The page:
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September 2012 Briefing - Allergy

Here are what the editors at HealthDay consider to be the most important developments in Allergy for September 2012. This roundup includes the latest research news from journal articles, as well as the FDA approvals and regulatory changes that are the most likely to affect clinical practice.

Study Examines Prevalence of Local Allergic Rhinitis

TUESDAY, Sept. 25 (HealthDay News) -- Local allergic rhinitis (LAR) is prevalent among patients with rhinitis, affecting about one in four, and is often associated with childhood onset and persistent, severe conjunctivitis and/or asthma, according to a study published in the October issue of Allergy.

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Perceived Stress Linked to Asthma, Atopic Disorders

FRIDAY, Sept. 21 (HealthDay News) -- Perceived stress correlates with an increased risk of adult-onset asthma, allergic rhinitis, and atopic dermatitis as well as asthma medication use, according to a study published online Sept. 3 in Allergy.

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Channel Blockers Reduce Causes of Asthma Symptoms

THURSDAY, Sept. 20 (HealthDay News) -- Epithelial expression of the calcium-activated chloride channel (CaCC) TMEM16A is increased in patients with asthma, and its inhibition negatively regulates epithelial mucin secretion and airway smooth muscle contraction, according to a study published online Sept. 17 in the Proceedings of the National Academy of Sciences.

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Parent-Reported Child Food Allergies Often Unsubstantiated

THURSDAY, Sept. 20 (HealthDay News) -- Nearly one-third of parent-reported food allergies are not formally diagnosed by a physician, according to a study published online Sept. 3 in the Journal of Allergy and Clinical Immunology.

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No Superior Method of Adjusting Inhaled Steroids in Asthma

TUESDAY, Sept. 11 (HealthDay News) -- For adults with mild-to-moderate asthma controlled with inhaled corticosteroids, adjustment of corticosteroids based on biomarkers (exhaled nitric oxide) or symptoms does not improve the time to treatment failure compared with physician assessment-based adjustment, according to a study published in the Sept. 12 issue of the Journal of the American Medical Association.

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Not All Docs/Nurses Want to Be Asked About Hand Hygiene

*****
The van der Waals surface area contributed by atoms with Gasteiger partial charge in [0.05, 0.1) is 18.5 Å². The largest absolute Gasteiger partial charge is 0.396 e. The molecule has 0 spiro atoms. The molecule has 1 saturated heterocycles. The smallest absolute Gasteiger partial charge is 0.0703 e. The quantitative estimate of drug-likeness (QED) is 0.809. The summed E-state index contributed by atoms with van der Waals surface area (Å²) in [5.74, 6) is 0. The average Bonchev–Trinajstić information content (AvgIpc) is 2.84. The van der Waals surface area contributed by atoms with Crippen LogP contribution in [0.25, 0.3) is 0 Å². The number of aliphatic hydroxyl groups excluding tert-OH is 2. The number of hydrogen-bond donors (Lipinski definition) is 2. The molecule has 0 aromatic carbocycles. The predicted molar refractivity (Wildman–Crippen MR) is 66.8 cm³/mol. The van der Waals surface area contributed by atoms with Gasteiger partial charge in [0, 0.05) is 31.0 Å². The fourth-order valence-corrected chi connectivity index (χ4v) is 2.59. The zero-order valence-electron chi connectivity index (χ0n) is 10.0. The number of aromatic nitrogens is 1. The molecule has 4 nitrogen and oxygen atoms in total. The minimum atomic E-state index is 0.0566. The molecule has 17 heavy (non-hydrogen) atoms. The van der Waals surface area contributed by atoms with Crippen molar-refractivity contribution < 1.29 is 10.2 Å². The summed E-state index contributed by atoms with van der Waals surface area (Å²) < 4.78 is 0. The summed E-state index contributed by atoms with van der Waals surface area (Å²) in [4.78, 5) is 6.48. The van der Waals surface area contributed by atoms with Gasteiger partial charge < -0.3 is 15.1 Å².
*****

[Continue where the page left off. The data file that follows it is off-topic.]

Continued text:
FRIDAY, Sept. 7 (HealthDay News) -- Although most health care workers (HCWs) appreciate the role of patients in preventing health care-associated infection, a considerable proportion are uncomfortable with patients asking about their hand hygiene, according to a letter published online Sept. 3 in the Archives of Internal Medicine.

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Child Glucocorticoid Use Linked to Reduced Adult Height

WEDNESDAY, Sept. 5 (HealthDay News) -- Inhaled glucocorticoids taken for childhood asthma are associated with a reduction in adult height, according to a study published online Sept. 3 in the New England Journal of Medicine to coincide with presentation at the annual meeting of the European Respiratory Society, held from Sept. 1 to 5 in Vienna.

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Language Barrier Linked to Poorer Asthma Outcomes

WEDNESDAY, Sept. 5 (HealthDay News) -- For elderly patients with asthma, limited English proficiency correlates with poorer outcomes, according to a study published in the September issue of the Annals of Allergy, Asthma & Immunology.

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Addition of Tiotropium Effective in Poorly Controlled Asthma

TUESDAY, Sept. 4 (HealthDay News) -- For patients with poorly controlled asthma, the addition of tiotropium to standard therapy is beneficial, according to a study published online Sept. 3 in the New England Journal of Medicine to coincide with presentation at the annual meeting of the European Respiratory Society, held from Sept. 1 to 5 in Vienna.

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